The knives will be out for Chili Davis. And Joe Maddon, though it seems like he’s certainly sticking around. I’m just not sure how much influence a hitting coach really has. Maddon’s act and desperation to hear himself talk has worn thin, at least with me. And I argue with some in-game decisions all the time. But I’ve said this repeatedly: the Cubs missed Bryant for a third of the season, and he was a shell of himself for a good portion of the rest of it. They lost their closer, and then its second closer. Their #2 starter made eight starts. They had those 40 days and nights. And yet they still won 95 games. To argue that happened despite the manager is simply asinine. There will be plenty of managerial discourse in the coming days, and I’ll have something here on Maddon soon.
For me, if I really wanted to get red and angry (and at my age I have to be careful about that), I would look at a front office that put an awful lot of faith in young players that didn’t have a large tableau of major league success. Addison Russell, before it became public knowledge what an incredible sh*thead he is, had never had an above-average offensive season. Willson Contreras had one and a half. Albert Almora had one season of being exactly average last year, and had never really been dominant in the minors. Same goes for Ian Happ.
And really, I think all four of those guys being just “meh” all year would have been fine with a fully functional Bryant. And keeping those guys around A) maintains the depth that got the Cubs 95 wins, and B) keeps the payroll low to make a run at Harper or Machado this winter, if they so choose. Maybe it looks like a poor decision now, but it was at worst defensible last winter.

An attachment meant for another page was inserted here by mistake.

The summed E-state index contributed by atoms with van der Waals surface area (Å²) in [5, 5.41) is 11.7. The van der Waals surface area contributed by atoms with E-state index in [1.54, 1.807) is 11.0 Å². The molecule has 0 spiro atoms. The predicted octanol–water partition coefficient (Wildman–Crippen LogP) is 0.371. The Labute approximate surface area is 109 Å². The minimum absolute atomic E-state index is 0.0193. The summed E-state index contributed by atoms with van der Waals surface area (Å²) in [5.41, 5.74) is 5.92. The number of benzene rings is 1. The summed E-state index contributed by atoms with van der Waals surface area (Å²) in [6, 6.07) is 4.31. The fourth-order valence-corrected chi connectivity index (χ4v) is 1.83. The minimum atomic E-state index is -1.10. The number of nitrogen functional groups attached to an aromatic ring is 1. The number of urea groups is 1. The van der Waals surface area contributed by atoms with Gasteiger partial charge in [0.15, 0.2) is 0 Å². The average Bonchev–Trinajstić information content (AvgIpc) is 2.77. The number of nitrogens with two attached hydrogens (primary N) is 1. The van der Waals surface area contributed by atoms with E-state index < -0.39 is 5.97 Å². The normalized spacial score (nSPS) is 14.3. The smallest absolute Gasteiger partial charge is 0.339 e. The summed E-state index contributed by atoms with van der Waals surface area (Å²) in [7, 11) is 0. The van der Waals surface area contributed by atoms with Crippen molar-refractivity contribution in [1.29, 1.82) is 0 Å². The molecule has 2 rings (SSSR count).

95 wins. And if you go by expected W-L, the Cubs were just one game better than they “should” have been by run differential. They weren’t exceedingly lucky to get where they were (and for what it’s worth, the Brewers were four games better). Sometimes, things don’t go your way no matter how good you are. Like a runner falling down between third and home before tying a game against your competitor. Or a ball bouncing out of Nick Castellanos’s glove and over the wall against that same team. Or the Rockies stringing three bleeding grounders together that confusingly snuck by Cubs’ fielders Tuesday night in the 13th.
Again, the team was flawed. They weren’t the Red Sox or the Astros. But they were far from helpless.
I don’t like connecting to my hockey origins, but I can’t help but think of the ’12 Hawks. That team is regarded as an utter failure, as it went out in the first-round for the second-straight year following the first Cup. It missed Jonathan Toews for half the year. Patrick Kane played center for most of the year. Corey Crawford was actually bad for most of it. But they racked up 106 points. They simply mauled the Coyotes in five or all six games of that playoff series. But because of the matchup they got in a division with three other 100+ point teams, there was nothing much they could do about Arizona goalie Mike Smith having a .948 SV% against them that series.
It hurts because these chances aren’t limitless. And something could go wrong next year, and then suddenly you see the end of the road more clearly than the beginning. The Cubs are now defined by what happens at the end, as unfair as that might really be. Another chance fell the past two or three or four days. Even by the most optimistic standards there may only be what, five more? Six? Seven at most? Not a lot in the grand scheme.
Sometimes you eat the bear… and sometimes… well, he eats you.
Lead photo courtesy @Cubs on Twitter